NEP 51 — Changing the representation of NumPy scalars#


Sebastian Berg




Standards Track





NumPy has scalar objects (“NumPy scalar”) representing a single value corresponding to a NumPy DType. The representation of these currently matches that of the Python builtins, giving:

>>> np.float32(3.0)

In this NEP we propose to change the representation to include the NumPy scalar type information. Changing the above example to:

>>> np.float32(3.0)

We expect that this change will help users distinguish the NumPy scalars from the Python builtin types and clarify their behavior.

The distinction between NumPy scalars and Python builtins will further become more important for users once NEP 50 is adopted.

These changes do lead to smaller incompatible and infrastructure changes related to array printing.

Motivation and scope#

This NEP proposes to change the representation of the following NumPy scalars types to distinguish them from the Python scalars:

  • np.bool_

  • np.uint8, np.int8, and all other integer scalars

  • np.float16, np.float32, np.float64, np.longdouble

  • np.complex64, np.complex128, np.clongdouble

  • np.str_, np.bytes_

  • np.void (structured dtypes)

Additionally, the representation of the remaining NumPy scalars will be adapted to print as np. rather than numpy.:

  • np.datetime64 and np.timedelta64

  • np.void (unstructured version)

The NEP does not propose to change how these scalars print – only their representation (__repr__) will be changed. Further, array representation will not be affected since it already includes the dtype= when necessary.

The main motivation behind the change is that the Python numerical types behave differently from the NumPy scalars. For example numbers with lower precision (e.g. uint8 or float16) should be used with care and users should be aware when they are working with them. All NumPy integers can experience overflow which Python integers do not. These differences will be exacerbated when adopting NEP 50 because the lower precision NumPy scalar will be preserved more often. Even np.float64, which is very similar to Python’s float and inherits from it, does behave differently for example when dividing by zero.

Another common source of confusion are the NumPy booleans. Python programmers sometimes write obj is True and will surprised when an object that shows as True fails to pass the test. It is much easier to understand this behavior when the value is shown as np.True_.

Not only do we expect the change to help users better understand and be reminded of the differences between NumPy and Python scalars, but we also believe that the awareness will greatly help debugging.

Usage and impact#

Most user code should not be impacted by the change, but users will now often see NumPy values shown as:


and so on. This will also mean that documentation and output in Jupyter notebook cells will often show the type information intact.

np.longdouble and np.clongdouble will print with single quotes:


to allow round-tripping. Additionally to this change, float128 will now always be printed as longdouble since the old name gives a false impression of precision.

Backward compatibility#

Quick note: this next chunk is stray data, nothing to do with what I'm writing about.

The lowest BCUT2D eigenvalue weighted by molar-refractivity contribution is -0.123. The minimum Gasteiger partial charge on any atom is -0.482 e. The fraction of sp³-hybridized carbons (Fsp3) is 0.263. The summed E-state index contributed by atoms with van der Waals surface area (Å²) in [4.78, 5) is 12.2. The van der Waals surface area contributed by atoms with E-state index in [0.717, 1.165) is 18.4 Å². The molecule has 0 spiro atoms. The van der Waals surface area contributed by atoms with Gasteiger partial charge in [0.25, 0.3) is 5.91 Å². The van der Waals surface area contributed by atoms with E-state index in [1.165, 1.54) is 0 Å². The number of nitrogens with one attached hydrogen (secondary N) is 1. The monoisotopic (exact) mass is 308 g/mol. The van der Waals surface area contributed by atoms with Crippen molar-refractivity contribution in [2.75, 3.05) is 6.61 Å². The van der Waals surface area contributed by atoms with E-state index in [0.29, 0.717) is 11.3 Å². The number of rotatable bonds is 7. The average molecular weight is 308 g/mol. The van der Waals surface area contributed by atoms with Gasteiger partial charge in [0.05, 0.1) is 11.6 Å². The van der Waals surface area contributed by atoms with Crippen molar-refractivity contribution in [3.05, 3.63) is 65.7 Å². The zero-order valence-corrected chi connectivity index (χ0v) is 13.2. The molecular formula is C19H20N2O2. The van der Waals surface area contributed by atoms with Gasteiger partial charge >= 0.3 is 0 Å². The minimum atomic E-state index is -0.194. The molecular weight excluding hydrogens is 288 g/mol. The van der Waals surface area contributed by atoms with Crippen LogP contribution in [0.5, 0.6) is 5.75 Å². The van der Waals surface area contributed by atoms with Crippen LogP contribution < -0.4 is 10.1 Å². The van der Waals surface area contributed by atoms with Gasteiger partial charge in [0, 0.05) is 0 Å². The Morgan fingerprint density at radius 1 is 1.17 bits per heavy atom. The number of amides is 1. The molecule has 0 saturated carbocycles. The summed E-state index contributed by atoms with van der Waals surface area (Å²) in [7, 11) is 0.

We expect that most workflows will not be affected as only printing changes. In general we believe that informing users about the type they are working with outweighs the need for adapting printing in some instances.

The NumPy test suite includes code such as decimal.Decimal(repr(scalar)). This code needs to be modified to use the str().

An exception to this are downstream libraries with documentation and especially documentation testing. Since the representation of many values will change, in many cases the documentation will have to be updated. This is expected to require larger documentation fixups in the mid-term.

It may be necessary to adopt tools for doctest testing to allow approximate value checking for the new representation.

Changes to arr.tofile()#

arr.tofile() currently stores values as repr(arr.item()) when in text mode. This is not always ideal since that may include a conversion to Python. One issue is that this would start saving longdouble as np.longdouble('3.1') which is clearly not desired. We expect that this method is rarely used for object arrays. For string arrays, using the repr also leads to storing "string" or b"string" which seems rarely desired.

The proposal is to change the default (back) to use str rather than repr. If repr is desired, users will have to pass fmt=%r.

Detailed description#

This NEP proposes to change the representation for NumPy scalars to:

  • np.True_ and np.False_ for booleans (their singleton instances)

  • np.scalar(<value>), i.e. np.float64(3.0) for all numerical dtypes.

  • The value for np.longdouble and np.clongdouble will be given in quotes: np.longdouble('3.0'). This ensures that it can always roundtrip correctly and matches the way that decimal.Decimal behaves. For these two the size-based name such as float128 will not be used as the actual size is platform-dependent and therefore misleading.

  • np.str_("string") and np.bytes_(b"byte_string") for string dtypes.

  • np.void((3, 5), dtype=[('a', '<i8'), ('b', 'u1')]) (similar to arrays) for structured types. This will be valid syntax to recreate the scalar.

Unlike arrays, the scalar representation should round-trip correctly, so longdouble values will be quoted and other values never be truncated.

In some places (i.e. masked arrays, void and record scalars) we will want to print the representation without the type. For example:

np.void(('3.0',), dtype=[('a', 'f16')])  # longdouble

should print the 3.0 with quotes (to ensure round-tripping), but not repeat the full np.longdouble('3.0') as the dtype includes the longdouble information. To allow this, a new semi-public np.core.array_print.get_formatter() will be introduced to expand the current functionality (see Implementation).